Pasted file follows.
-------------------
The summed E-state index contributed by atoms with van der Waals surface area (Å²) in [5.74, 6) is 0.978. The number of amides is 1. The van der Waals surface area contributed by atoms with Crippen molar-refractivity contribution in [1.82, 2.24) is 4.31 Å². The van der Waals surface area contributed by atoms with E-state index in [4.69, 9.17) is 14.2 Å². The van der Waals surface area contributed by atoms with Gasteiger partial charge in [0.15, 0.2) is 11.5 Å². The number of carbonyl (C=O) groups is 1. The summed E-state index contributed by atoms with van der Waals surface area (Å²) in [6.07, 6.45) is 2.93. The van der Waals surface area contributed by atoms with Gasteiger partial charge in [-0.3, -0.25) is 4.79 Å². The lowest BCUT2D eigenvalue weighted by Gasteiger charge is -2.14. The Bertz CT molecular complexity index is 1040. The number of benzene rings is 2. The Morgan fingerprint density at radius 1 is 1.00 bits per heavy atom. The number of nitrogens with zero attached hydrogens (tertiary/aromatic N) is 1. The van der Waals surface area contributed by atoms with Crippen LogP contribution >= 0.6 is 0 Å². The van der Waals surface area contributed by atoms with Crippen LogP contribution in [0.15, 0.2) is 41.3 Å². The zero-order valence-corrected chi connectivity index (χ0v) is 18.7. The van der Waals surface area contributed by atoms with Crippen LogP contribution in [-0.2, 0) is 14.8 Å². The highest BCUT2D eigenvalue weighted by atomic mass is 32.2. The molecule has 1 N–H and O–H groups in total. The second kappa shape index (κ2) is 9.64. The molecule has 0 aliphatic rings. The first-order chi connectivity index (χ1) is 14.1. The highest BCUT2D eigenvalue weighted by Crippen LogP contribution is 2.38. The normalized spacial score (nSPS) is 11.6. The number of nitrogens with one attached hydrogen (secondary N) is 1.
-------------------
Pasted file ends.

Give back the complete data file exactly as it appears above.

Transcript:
The summed E-state index contributed by atoms with van der Waals surface area (Å²) in [5.74, 6) is 0.978. The number of amides is 1. The van der Waals surface area contributed by atoms with Crippen molar-refractivity contribution in [1.82, 2.24) is 4.31 Å². The van der Waals surface area contributed by atoms with E-state index in [4.69, 9.17) is 14.2 Å². The van der Waals surface area contributed by atoms with Gasteiger partial charge in [0.15, 0.2) is 11.5 Å². The number of carbonyl (C=O) groups is 1. The summed E-state index contributed by atoms with van der Waals surface area (Å²) in [6.07, 6.45) is 2.93. The van der Waals surface area contributed by atoms with Gasteiger partial charge in [-0.3, -0.25) is 4.79 Å². The lowest BCUT2D eigenvalue weighted by Gasteiger charge is -2.14. The Bertz CT molecular complexity index is 1040. The number of benzene rings is 2. The Morgan fingerprint density at radius 1 is 1.00 bits per heavy atom. The number of nitrogens with zero attached hydrogens (tertiary/aromatic N) is 1. The van der Waals surface area contributed by atoms with Crippen LogP contribution >= 0.6 is 0 Å². The van der Waals surface area contributed by atoms with Crippen LogP contribution in [0.15, 0.2) is 41.3 Å². The zero-order valence-corrected chi connectivity index (χ0v) is 18.7. The van der Waals surface area contributed by atoms with Crippen LogP contribution in [-0.2, 0) is 14.8 Å². The highest BCUT2D eigenvalue weighted by atomic mass is 32.2. The molecule has 1 N–H and O–H groups in total. The second kappa shape index (κ2) is 9.64. The molecule has 0 aliphatic rings. The first-order chi connectivity index (χ1) is 14.1. The highest BCUT2D eigenvalue weighted by Crippen LogP contribution is 2.38. The normalized spacial score (nSPS) is 11.6. The number of nitrogens with one attached hydrogen (secondary N) is 1.